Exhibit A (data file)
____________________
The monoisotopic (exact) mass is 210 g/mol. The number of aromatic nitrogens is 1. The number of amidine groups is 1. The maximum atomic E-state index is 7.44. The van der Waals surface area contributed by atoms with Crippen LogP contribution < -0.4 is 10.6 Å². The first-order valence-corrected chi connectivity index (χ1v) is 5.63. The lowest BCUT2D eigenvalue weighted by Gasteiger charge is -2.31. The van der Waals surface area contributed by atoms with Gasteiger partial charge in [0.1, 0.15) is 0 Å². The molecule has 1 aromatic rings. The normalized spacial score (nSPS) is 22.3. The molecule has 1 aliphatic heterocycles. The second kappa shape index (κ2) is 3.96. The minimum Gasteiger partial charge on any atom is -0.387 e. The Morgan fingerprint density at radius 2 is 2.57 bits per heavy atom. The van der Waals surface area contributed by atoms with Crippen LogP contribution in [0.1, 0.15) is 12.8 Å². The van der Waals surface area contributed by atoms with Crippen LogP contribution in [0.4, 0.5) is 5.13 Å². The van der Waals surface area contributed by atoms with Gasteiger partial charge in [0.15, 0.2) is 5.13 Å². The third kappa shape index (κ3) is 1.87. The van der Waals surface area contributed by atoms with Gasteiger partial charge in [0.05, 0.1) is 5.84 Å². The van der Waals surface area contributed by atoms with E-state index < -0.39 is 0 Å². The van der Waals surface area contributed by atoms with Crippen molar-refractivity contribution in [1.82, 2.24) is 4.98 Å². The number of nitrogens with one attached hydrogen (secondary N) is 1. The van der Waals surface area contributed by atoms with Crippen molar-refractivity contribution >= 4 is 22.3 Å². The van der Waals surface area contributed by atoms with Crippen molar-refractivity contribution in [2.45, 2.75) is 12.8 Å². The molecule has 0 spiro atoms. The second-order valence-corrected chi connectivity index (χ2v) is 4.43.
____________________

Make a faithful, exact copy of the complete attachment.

The monoisotopic (exact) mass is 210 g/mol. The number of aromatic nitrogens is 1. The number of amidine groups is 1. The maximum atomic E-state index is 7.44. The van der Waals surface area contributed by atoms with Crippen LogP contribution < -0.4 is 10.6 Å². The first-order valence-corrected chi connectivity index (χ1v) is 5.63. The lowest BCUT2D eigenvalue weighted by Gasteiger charge is -2.31. The van der Waals surface area contributed by atoms with Gasteiger partial charge in [0.1, 0.15) is 0 Å². The molecule has 1 aromatic rings. The normalized spacial score (nSPS) is 22.3. The molecule has 1 aliphatic heterocycles. The second kappa shape index (κ2) is 3.96. The minimum Gasteiger partial charge on any atom is -0.387 e. The Morgan fingerprint density at radius 2 is 2.57 bits per heavy atom. The van der Waals surface area contributed by atoms with Crippen LogP contribution in [0.1, 0.15) is 12.8 Å². The van der Waals surface area contributed by atoms with Crippen LogP contribution in [0.4, 0.5) is 5.13 Å². The van der Waals surface area contributed by atoms with Gasteiger partial charge in [0.15, 0.2) is 5.13 Å². The third kappa shape index (κ3) is 1.87. The van der Waals surface area contributed by atoms with Gasteiger partial charge in [0.05, 0.1) is 5.84 Å². The van der Waals surface area contributed by atoms with E-state index < -0.39 is 0 Å². The van der Waals surface area contributed by atoms with Crippen molar-refractivity contribution in [1.82, 2.24) is 4.98 Å². The number of nitrogens with one attached hydrogen (secondary N) is 1. The van der Waals surface area contributed by atoms with Crippen molar-refractivity contribution >= 4 is 22.3 Å². The van der Waals surface area contributed by atoms with Crippen molar-refractivity contribution in [2.45, 2.75) is 12.8 Å². The molecule has 0 spiro atoms. The second-order valence-corrected chi connectivity index (χ2v) is 4.43.